Class notes for Tuesday, February 8, 2000.




I. Demographics and Market Segments

1. Young Viewers (teens, pre teens)

Shows about teens and people under 25 dominate the 38 new shows in 1999-2000 season. Most networks, except for CBS, are clearly aiming at a young audience.

All of the networks want younger viewers

Most shows on most networks pitched at younger viewers

(Some exceptions, such as Touched by an Angel on CBS)


Targeting 18-34 year olds, 8-10 p.m., 6 major networks


per cent












Youth market approach especially pronounced in newer networks, such as WB (with shows such as Dawson’s Creek, Felicity, Roswell) and on UPN (with shows such as Smackdown).


(a) MTV.

MTV was launched in 1981 by Warner Communications; purchased by Viacom in 1985. Its core audience is aged 12 to 23. It’s on 24 hours a day; music videos constitute about 80 per cent of programming time. MTV is a huge financial success. In 1996, Viacom made a profit of $200m on revenue of $430m. MTV benefits from a cheap supply of programming, getting most of its videos from record companies for free. It benefits from a strong advertising market (given its audience), rising fees from cable TV operators. Its heavy concentration of young viewers keep it popular with advertisers.

The top rated MTV show is Real World. In the past year or so, that show has dealt with alcoholism, as one of the college students on the show has a drinking problem (Ruthie Alcaide). Viewership is up (up 41% over last year and more than double the show’s ratings during its first year in 1992). Ruthie drop out last summer to go into alcohol treatment after careening out of control on camera. Last summer, viewers saw her drunk, sick, and having her stomach pumped in an ambulance. She’s back, though.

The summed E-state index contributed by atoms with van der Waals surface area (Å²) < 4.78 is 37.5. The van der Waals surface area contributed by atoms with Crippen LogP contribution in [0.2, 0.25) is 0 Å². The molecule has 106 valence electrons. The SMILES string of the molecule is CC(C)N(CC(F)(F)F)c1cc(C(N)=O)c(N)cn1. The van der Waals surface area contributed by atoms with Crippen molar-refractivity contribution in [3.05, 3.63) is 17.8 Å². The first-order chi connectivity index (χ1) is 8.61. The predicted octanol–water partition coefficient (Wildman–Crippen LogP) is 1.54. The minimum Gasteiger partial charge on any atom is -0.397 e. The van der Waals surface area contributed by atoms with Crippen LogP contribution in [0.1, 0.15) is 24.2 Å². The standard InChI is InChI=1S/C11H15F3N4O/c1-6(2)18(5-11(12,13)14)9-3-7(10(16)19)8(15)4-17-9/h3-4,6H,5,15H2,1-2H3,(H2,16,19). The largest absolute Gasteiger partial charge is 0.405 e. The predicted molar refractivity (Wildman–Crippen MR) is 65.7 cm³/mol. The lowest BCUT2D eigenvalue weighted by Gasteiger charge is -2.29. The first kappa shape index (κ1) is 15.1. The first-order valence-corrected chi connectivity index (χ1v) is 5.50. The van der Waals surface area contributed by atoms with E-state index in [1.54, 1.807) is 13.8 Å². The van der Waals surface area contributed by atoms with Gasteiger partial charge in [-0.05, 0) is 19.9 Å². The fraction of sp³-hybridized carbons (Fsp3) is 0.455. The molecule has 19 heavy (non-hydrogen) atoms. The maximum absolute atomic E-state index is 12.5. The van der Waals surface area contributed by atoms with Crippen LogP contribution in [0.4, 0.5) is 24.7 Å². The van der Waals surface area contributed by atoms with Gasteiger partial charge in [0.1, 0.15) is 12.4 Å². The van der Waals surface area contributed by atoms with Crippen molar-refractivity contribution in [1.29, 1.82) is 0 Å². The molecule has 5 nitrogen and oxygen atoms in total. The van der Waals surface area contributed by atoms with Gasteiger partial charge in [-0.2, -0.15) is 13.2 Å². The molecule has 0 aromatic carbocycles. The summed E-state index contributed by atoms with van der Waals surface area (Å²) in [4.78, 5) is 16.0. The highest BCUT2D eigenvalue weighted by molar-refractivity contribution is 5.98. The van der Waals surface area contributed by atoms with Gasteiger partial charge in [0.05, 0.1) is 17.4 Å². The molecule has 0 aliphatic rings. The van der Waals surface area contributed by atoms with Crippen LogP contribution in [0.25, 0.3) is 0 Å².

Another highly popular MTV show is Celebrity Death match. Started in January 1998 during Super Bowl halftime. (Spice Girls brawled with Hanson fo r the title of the Most Annoying Band in the World).

b. WB network.

Reliance on sex to woo teens and pre teens.

Dawson, Felicity, and others.

1999-2000 shows copy their success.

Wasteland (dead ringer for Felicity). Six 20-somethings move to NYC to find themselves. Written by Kevin Williamson (creator of Dawson’s Creek, Scream).

Actually, six new shows in 1999-2000 copy the style of Felicity and Dawson’s Creek.


The problems of CBS.

Tough times in the past few years.

Viewership oldest on TV.

Murder She Wrote: Popular show but popular with older audiences. Killed it.

Greatest success: Touched by an Angel. But also a show for older viewers.

Angels (Roma Downey as Monica, Della Reese as Tess) help people find peace and God. Their key message: no matter how bleak things seem, you are loved. God has a plan for you.

(Spinoffs: Promised Land on CBS, 7th Heaven on WB).

Young angels in the future?

2. Males

Over-all, the most prized demographic.

(a) Seinfeld.

Seinfeld. Popular in general, but very popular with men.

Final show had a 42 rating and a 58 share.

Ad costs on the final show were $1.5 to $1.7m.

Surpassed costs on Super Bowl XXXII, tied XXXIII.

When Seinfeld was gone, NBC ratings dropped more than 20 per cent on average, with a 40 percent drop among young men 18-34.

(b) Martial Law

CBS show that replaced Dr. Quinn. Dr. Quinn Medicine Woman had been on CBS for years, drawing about 13 million viewers. CBS dumped Dr. Quinn in 1998, however, putting a new show in that Saturday night time slot. The show was deemed a success, even though it was drawing about 11.3m viewers -- fewer viewers than Dr. Quinn had drawn.


Dr. Quinn was popular with women and skewed to an older crowd (women over 30) while Martial Law was popular with young men (an audience segment perceived to be the biggest spending, hardest to attract, audience). The show itself copies the movie Rush Hour.

(c) Sports.